Resisting Rock Bottom

Growing up as a child of addicts, I am all too familiar with the term “rock bottom.” It’s usually said in a line something like, “They aren’t going to do X,Y, or Z until they have hit rock bottom, unfortunately.”

This is the hardest part of being a loved one of an addict. Watching them spiral and not being able to help because they simply don’t want it, or deny needing it at all.

Even though I did not grow up to become an addict myself, the “rock bottom” behavior must be something that I picked up, learned how, or inherited, because I do this with my own challenges.

I wait until my breaking point to change. I torture myself with a hesitation for change.

This infuriates me about myself. What kind of awful form of self-hatred drives me to do this? Am I being overdramatic? I don’t think so. I think there is an element of truth to the fact that we really have to subconsciously self-loathe in order to subject ourselves to pitfall after pitfall, slowly dragging ourselves up and down the same hill until we are inches from our edge. Then, we inevitably topple over the proverbial edge, and then and ONLY THEN do we commit and start keeping promises to ourselves. It sounds heinous. But, I know I do it ALL THE TIME. I know I cannot be alone in this.

Why do we do this to ourselves over and over again? We wait until our limit–until we hit rock bottom of a terrible situation before we decide to do something about it?

I am tired of waiting until I am disgusted with myself before losing weight.

I am tired of waiting until I have dug up enough disappointment to drown the lost city of ATLATIS (is it still lost, though?) until I start picking back up on following my dreams.

I am tired of waiting until I am bitching and moaning about the messes in my house before I lift a finger to pick stuff up.

I am tired of feeling like I have to drive myself into the ground in order to feel good enough. I am tired of not feeling good enough.

I think it’s a mind game. I really do. I think we play this mind game with ourselves. How close can we get to the bottom? It’s absurd.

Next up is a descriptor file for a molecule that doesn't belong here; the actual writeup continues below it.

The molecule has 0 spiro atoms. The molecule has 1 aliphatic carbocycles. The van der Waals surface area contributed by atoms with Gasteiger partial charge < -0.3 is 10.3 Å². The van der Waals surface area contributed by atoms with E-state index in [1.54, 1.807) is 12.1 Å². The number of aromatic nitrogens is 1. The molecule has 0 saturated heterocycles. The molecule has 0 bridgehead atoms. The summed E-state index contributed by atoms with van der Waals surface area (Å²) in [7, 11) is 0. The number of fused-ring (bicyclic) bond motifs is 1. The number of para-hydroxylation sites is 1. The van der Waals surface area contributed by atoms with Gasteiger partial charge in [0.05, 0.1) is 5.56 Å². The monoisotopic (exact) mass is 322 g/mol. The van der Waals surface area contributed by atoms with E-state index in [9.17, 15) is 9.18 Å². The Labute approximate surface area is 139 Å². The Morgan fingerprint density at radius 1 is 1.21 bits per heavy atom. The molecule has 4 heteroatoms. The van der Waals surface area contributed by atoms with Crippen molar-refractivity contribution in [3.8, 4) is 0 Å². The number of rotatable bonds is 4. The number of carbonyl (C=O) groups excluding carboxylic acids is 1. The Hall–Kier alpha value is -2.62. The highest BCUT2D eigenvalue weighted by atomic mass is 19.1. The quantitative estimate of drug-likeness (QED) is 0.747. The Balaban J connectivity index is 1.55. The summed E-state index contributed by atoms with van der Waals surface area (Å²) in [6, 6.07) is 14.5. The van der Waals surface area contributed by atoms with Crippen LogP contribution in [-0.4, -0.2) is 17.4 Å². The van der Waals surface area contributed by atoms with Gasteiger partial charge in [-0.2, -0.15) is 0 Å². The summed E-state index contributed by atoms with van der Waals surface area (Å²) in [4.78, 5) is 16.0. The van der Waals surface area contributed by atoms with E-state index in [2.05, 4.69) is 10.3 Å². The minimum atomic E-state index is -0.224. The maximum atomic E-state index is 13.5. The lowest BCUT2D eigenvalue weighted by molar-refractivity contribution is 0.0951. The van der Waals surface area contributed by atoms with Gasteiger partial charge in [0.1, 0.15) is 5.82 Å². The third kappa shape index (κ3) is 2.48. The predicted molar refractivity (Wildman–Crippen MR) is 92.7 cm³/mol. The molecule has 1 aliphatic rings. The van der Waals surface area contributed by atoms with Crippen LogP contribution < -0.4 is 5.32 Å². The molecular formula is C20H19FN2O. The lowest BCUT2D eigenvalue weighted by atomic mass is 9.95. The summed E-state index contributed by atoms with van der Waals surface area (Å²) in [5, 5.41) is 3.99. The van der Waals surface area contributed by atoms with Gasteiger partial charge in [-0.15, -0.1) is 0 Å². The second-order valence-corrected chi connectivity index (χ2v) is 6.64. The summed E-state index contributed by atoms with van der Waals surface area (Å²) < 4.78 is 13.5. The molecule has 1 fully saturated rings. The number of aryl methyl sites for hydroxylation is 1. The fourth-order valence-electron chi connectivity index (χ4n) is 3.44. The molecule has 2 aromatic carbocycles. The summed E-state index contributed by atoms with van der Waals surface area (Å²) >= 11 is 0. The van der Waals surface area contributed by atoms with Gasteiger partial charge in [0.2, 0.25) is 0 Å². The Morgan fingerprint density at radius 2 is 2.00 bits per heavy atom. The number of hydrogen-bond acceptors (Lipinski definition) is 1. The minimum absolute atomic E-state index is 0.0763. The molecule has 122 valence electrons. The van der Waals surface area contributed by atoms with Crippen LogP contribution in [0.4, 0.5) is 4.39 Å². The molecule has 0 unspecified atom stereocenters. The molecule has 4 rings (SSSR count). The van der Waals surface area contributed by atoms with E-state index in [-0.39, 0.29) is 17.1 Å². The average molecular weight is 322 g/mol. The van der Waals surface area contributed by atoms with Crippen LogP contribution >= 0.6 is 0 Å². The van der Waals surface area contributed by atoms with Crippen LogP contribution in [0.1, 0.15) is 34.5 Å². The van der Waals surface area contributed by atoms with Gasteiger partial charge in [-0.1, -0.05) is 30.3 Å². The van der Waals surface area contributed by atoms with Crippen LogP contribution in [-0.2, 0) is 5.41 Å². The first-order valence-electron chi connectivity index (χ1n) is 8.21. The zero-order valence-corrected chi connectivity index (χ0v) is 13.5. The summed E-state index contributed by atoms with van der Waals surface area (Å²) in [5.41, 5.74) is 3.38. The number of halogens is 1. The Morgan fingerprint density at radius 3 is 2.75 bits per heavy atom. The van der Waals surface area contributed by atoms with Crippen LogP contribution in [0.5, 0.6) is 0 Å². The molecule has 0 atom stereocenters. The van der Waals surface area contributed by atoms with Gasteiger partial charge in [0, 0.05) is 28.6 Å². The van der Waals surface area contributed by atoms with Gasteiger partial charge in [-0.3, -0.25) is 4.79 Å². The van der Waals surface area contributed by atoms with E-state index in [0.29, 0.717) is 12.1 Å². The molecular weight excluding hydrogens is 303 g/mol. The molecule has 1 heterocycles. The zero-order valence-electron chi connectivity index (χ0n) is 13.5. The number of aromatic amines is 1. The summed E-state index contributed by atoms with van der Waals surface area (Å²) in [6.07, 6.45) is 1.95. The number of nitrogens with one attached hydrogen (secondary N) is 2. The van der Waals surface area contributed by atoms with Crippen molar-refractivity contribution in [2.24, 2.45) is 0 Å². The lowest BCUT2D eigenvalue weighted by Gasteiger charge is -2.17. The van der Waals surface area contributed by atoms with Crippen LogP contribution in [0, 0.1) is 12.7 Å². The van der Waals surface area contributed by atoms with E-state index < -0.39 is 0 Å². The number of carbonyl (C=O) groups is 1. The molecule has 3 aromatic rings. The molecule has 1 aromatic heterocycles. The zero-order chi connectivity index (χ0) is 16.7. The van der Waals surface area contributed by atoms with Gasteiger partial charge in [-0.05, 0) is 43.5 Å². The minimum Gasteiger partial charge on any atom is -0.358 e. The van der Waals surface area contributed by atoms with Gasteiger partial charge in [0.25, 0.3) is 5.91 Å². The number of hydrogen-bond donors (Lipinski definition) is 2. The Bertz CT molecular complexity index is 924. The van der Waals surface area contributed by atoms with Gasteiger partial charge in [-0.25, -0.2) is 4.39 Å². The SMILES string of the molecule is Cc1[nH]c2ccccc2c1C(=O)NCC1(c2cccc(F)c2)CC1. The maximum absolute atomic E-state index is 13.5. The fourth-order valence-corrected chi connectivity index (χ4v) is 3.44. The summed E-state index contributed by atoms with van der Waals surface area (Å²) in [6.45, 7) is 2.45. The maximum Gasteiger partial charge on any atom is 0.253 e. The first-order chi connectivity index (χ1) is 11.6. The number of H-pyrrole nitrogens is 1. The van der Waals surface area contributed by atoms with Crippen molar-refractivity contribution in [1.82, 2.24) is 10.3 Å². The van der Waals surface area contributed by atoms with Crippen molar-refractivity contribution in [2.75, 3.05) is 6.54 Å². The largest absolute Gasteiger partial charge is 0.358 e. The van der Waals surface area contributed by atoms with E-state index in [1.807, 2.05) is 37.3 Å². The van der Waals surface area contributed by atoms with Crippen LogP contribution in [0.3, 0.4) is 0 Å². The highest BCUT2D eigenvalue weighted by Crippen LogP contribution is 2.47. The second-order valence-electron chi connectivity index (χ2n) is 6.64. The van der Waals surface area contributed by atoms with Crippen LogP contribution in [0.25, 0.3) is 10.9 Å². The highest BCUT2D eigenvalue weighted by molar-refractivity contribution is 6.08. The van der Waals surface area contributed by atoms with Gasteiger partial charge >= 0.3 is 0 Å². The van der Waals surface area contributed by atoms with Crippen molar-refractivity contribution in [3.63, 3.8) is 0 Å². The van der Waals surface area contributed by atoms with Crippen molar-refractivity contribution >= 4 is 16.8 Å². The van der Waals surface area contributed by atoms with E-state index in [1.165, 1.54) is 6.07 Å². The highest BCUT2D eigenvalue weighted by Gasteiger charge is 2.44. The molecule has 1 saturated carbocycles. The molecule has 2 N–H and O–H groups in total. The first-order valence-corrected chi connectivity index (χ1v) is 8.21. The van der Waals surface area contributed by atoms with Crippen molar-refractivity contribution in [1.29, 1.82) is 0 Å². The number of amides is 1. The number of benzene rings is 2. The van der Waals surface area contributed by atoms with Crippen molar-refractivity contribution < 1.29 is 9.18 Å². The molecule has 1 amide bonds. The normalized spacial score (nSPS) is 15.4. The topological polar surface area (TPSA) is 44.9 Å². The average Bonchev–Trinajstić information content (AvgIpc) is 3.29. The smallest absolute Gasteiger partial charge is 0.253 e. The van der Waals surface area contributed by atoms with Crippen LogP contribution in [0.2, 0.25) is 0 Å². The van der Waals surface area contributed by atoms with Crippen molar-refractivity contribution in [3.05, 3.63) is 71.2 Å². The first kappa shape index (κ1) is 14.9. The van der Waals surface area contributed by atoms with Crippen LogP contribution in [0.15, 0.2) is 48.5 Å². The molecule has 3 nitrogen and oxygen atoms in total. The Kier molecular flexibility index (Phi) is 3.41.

I want to encourage you to stop waiting until you are on a ledge. I want to figure out how to get back up WAY before I reach the ledge. What’s the answer? Is it self-control? Is it accepting help? Is it communicating our needs? Is it setting reminders? Is it starting therapy? Is it making amends?


I think we have to figure out what propels us downward, but we also have to figure out our life preservers, our parachutes, our harness and grounding cords. What will make us fall, and what will keep us up?

I think it’s important to know both because you ALWAYS need a defense and an offense. I need to do better with staying away from the things that pull me down, and instead, surround myself with all the stuff and people that lift me up. I want to take the rocks out of my pockets and stop making this journey so hard for myself.

Who’s with me?


    • I think the answer could look different for everyone. Self-awareness is a hard journey when there is so much outside influence. I don’t think we ever completely obtain self-awareness, so maybe the answer is the work that it takes to get as close to self-awareness as possible? Maybe?


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